Thursday, November 14, 2013

What does Typhoon Haiyan tell us about adapting to climate change?

The Toronto Star asked "how much of the tragedy [of Typhoon Haiyan] was caused by nature, and how much was caused by human actions?"

Here was my answer:

Canada and other developed countries are good at disaster relief. When news of Typhoon Haiyan reached our shores, the Canadian government and the Canadian people opened their wallets and their hearts. Disaster relief, however, is a band-aid, not a cure. If we want to adapt to a climate with higher storm surges, more intense rainfall and stronger winds, we need to be proactive, not reactive. We need to provide the resources to build the knowledge, institutions and infrastructure to help make countries like the Philippines more resilient to future storms. That project requires consistent, long-term technical, political and financial support.

At the UN climate talks two years ago, the developed countries promised to mobilize $100 billion/yr by the year 2020 to help the developing world respond to climate change. Right now, we are nowhere near that target. The devastation of Typhoon Haiyan should serve as an example to the negotiators at this year’s climate talks in Warsaw of that consistent, long-term support for adaptation in the developing world is so necessary.


The Old Man is back said...

Hi Simon,
What it probably tell us is that no politician in a developed nation will vote to contribute to adaptation funding unless he/she knows for certain that failing to do so will cost votes. The public needs to pass on the sense of responsibility and empathy to their representatives in clear, unequivocal terms, such as "If I can't trust you to look after the most vulnerable, I can't trust you to look after me, therefore either show your humanity or lose my vote forever". That might help.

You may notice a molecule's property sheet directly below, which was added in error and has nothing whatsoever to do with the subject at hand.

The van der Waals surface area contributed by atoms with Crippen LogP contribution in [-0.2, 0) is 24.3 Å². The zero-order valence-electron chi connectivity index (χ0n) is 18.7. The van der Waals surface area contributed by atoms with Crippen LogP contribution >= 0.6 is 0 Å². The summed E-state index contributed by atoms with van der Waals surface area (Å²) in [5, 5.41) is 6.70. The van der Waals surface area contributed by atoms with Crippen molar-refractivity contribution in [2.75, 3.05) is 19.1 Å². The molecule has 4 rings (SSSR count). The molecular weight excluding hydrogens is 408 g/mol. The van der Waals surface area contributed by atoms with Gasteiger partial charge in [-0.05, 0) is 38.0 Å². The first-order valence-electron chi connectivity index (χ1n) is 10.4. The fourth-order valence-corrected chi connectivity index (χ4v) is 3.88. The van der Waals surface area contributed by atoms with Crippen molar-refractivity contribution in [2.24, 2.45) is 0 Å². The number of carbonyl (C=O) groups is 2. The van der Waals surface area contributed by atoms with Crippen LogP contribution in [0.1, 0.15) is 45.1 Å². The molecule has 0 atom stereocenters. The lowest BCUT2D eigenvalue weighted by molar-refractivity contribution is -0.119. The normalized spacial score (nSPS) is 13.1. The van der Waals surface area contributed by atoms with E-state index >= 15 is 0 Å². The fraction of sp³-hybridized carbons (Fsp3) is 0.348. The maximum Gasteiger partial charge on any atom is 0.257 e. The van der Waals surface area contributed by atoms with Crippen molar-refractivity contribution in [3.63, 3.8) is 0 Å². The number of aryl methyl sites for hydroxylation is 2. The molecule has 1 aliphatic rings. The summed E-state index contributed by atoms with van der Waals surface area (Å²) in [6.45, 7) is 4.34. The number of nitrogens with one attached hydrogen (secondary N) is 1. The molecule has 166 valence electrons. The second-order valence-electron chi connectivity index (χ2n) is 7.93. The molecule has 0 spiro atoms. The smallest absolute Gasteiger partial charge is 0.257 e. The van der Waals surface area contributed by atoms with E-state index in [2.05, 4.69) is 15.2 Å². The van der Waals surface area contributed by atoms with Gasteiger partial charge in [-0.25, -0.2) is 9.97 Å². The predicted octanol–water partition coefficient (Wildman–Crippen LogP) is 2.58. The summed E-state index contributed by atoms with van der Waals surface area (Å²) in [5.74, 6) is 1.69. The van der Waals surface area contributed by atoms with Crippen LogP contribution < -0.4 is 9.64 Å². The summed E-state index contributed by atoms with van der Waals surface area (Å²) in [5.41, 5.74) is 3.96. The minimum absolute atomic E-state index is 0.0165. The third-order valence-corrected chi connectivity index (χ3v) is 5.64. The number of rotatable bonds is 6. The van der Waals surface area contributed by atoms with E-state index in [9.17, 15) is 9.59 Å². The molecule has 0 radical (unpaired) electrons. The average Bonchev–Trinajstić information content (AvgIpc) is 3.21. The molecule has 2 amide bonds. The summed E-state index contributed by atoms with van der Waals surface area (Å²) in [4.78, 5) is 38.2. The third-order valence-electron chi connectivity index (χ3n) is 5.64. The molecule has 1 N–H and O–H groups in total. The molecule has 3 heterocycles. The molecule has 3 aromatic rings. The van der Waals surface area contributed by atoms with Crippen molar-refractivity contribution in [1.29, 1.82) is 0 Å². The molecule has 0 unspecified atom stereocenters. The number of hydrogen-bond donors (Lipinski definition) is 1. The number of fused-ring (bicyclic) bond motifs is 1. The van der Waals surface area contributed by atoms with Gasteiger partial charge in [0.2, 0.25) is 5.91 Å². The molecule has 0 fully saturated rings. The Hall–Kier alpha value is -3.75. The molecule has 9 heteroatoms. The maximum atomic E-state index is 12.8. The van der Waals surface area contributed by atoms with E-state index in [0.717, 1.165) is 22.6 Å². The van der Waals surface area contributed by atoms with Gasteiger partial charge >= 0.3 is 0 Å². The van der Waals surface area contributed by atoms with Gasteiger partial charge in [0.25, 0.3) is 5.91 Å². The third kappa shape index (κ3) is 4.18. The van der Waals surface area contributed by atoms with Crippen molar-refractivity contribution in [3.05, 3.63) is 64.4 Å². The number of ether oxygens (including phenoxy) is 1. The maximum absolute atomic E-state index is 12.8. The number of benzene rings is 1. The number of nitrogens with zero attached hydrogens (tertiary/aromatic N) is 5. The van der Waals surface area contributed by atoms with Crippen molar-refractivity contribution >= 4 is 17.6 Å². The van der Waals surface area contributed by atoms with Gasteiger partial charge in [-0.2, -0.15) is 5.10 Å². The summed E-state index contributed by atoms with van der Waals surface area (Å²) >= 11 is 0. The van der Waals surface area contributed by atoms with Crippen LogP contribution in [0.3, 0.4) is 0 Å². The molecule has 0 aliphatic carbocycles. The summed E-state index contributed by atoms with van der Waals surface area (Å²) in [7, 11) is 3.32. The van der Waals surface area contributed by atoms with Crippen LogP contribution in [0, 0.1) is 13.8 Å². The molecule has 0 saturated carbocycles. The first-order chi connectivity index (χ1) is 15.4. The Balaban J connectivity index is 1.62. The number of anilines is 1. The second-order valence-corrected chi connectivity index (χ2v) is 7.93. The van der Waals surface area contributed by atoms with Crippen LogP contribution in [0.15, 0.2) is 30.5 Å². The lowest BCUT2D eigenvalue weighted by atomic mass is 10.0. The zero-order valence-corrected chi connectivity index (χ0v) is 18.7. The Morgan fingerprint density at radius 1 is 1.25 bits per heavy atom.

Dan said...

Daily Climate talks about climate funding as a 'red line' for developing countries. I've lost the link, but I also recall reading this week of e.g. US politicians saying: in the current financial climate, that just wasn't going to happen. So - another reason for the talks to fail? Recall that the wheels came off global trade talks for much the same reason: powerful countries used to getting their way in negotiations came up against a resurgent developing world, backed by emerging new powers in BRICs countries and elsewhere.

I think they're morally right to hold that red line given first-world climate responsibility. I'm not sure I see that translating into global climate agreement. Hope I'm wrong.

david lewis said...

You didn't answer the question.

What people want to hear is something more meaningful than no particular weather event can be attributed to climate change.

If no particular event can be attributed, people wonder, does that mean nothing at all can be attributed to climate change, i.e. is the whole climate change concern bogus, as so many "leaders" in politics and business proclaim?

Can't we do better than this?

Consider these two recent statements made by Kevin Trenberth, for instance, in this paper where he says "the answer to the oft-asked question of whether an event is caused by climate change is that it is the wrong question. All weather events are affected by climate change because the environment in which they occur is warmer and moister than it used to be".